Hello!

The Enhancing Audio Description II project seeks to explore the potential of sound design practices and spatial audio to provide accessible film and television experiences for visually impaired audiences. It fuses audio technology and creativity to widen the notion of media accessibility and increase the quality and quantity of provision, providing cutting edge techniques to the UK cultural sector.

Binaural listening test room

Enhancing Audio Description II: implementing accessible, personalised and inclusive film and television experiences for visually impaired audiences, is a project that proposes a new paradigm in accessible experiences, in which there is not an overreliance on a narrator's spoken word, as in traditional Audio Description practices. Instead it utilises new accessibility features that include: the addition of sound effects, the spatialisation of dialogue and sounding objects, and first-person narration, to provide accessible experiences that are seamlessly integrated to the soundtrack of a film or television programme. These techniques are integrated into film and television workflows from the development phase up to final delivery.

The project builds up from previous research which demonstrated the success of these methods, and explores them even further, by concentrating on the conveyance of cinematographic elements through sound, the exploration of the intricacies of using first-person narration across different genres and different cast sizes, as well as exploring how spatialisation techniques can be adapted for multi-listener scenarios for a variety of loudspeaker formats. The exploration of these methods will be conducted with an end-user centred approach, in which visually impaired audiences are consulted from the design process up to delivery. Furthermore, the project explores the creation of guidelines that will allow the incorporation of these methods to professional broadcasting pipelines and film workflows, by collaborating with a Project Advisory Panel representative of the different roles in film and television as well as end users.

If you are interested in receiving updates on the project you can subscribe to our mailing list.




Blog

Logo of Institute of Acoustics.

Reproduced Sound 2016

On 15 November 2016, Mariana gave a presentation title Sound Design, Spatialisation and Accessibility in Film and Television at the Reproduced Sound 2016 – Sound with Pictures - Time is of Essence Conference. The event was held in Holiday Inn, Southampton. Find out more.


An old, black and white photo of an elderly lady reading on a sofa while being recorded with a camera crew.

Language Transfer in Audiovisual Media Conference, Berlin

On 3 November 2016, Mariana gave a presentation at the 11th International Conference on Language Transfer in Audiovisual Media, Berlin. The title of the presentation was Towards a Framework for Enhanced Audio Description Find out more.


Logo of Camsight.

Jerry and Warren from CamSight

Some thoughts on our project from our advisory panel members, Jerry and Warren from Cam Sight, Cambridge. Find out more.


A photo of Cambridge Festival of Ideas flags on a wall.

Cambridge Festival of Ideas

On 29 October 2016, at the Anglia Ruskin University, Mariana presented the project at the Cambridge Festival of Ideas. The presentation was titled Using Sound Design to Foster Inclusivity. Find out more.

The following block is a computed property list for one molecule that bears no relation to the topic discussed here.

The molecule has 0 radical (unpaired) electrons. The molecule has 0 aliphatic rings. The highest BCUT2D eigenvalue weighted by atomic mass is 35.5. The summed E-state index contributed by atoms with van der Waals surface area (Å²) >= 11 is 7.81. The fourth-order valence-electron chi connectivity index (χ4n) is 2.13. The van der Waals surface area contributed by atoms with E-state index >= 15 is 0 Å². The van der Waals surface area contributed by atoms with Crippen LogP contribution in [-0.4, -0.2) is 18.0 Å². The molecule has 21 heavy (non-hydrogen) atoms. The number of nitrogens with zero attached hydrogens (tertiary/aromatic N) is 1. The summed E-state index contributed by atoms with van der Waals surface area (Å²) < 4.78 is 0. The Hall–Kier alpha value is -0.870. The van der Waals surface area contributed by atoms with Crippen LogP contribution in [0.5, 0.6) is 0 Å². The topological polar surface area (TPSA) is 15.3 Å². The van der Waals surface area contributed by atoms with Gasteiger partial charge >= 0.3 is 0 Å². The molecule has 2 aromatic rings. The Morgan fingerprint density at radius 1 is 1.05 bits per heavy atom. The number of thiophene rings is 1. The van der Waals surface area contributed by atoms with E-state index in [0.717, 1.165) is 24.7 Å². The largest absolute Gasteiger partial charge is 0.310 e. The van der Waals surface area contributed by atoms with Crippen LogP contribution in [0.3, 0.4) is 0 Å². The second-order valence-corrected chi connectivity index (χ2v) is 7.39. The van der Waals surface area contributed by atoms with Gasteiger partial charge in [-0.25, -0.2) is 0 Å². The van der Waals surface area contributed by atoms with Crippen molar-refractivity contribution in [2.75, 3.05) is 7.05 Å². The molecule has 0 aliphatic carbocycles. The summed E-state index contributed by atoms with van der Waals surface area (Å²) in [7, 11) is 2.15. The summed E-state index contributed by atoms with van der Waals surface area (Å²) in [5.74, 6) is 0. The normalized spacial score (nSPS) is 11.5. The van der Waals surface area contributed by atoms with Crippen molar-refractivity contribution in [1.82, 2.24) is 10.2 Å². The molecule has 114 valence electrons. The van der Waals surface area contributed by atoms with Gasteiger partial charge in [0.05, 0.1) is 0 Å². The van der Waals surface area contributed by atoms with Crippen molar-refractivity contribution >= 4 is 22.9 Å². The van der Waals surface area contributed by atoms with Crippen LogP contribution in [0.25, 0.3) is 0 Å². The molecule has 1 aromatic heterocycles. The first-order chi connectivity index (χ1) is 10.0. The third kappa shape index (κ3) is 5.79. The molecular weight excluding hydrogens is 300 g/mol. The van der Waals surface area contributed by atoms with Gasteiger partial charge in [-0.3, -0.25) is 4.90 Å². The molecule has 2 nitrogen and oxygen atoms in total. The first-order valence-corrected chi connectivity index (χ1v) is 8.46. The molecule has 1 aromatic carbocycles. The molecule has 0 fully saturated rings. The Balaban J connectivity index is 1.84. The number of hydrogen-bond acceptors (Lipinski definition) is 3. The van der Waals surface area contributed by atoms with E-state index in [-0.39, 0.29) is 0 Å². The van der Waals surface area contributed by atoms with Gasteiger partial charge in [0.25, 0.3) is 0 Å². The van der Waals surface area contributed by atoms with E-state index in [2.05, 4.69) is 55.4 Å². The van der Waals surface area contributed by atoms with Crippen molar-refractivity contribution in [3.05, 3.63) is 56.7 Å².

A photo of Mariana standing.

AD, the Art of Access, London

On 21 October, the Marian gave a presentation at the Audio Description - the Art of Access Conference, in the Young Vic Theatre, London in Panel 2, The Aesthetics of Access. The presentation's title was Integrating Sound Design to Audio Description. Find out more.


A photo of Krisztian playing audio games on a mobile device with the game logos behind him.

More on Audio Games

Further to our previous blog post on Audio Games and Accessibility published last month, we have worked on preparing a video that describes in detail the different sound design methods used in the audio games Papa Sangre, The Nightjar and A Blind Legend. Find out more.


A diagram illustrating which country visits on the website originate from.

Celebrating 6 months of EAD

Since we launched our project in April 2016 we have had over 13,000 visits to this website from 31 countries, most from the UK and the US. 65% of our visitors found this website through referrals on social media, Twitter and Facebook, 23% by direct linking and 21% with organic searches for instance by using search engines like google.com with keywords ‘enhancing audio description’ or ‘audio description project’. We are thrilled that the interest in our project is growing and we hope to continue raising awareness on Audio Description and inclusivity in the coming months. Thanks!


A photo of a book cover.

Notes on Blindness

Back in June I had the pleasure of being invited to the screening of Notes on Blindness at Sheffield Doc Fest. I had watched the short documentary online a while back and was fascinated by the audio-visual aesthetics and the intriguing accounts in John Hull’s diaries, so…I didn’t hesitate to accept the invitation. Find out more.


A photo collage with Krisztian playing audio games.

On Audio Games and Accessibility

As part of our research on the use of sound design to make films and TV programmes inclusive, we have been looking into the field of Audio Games, that is, games in which audio is the main way of communication and entertainment and which can be played regardless of one’s sight condition. Find out more.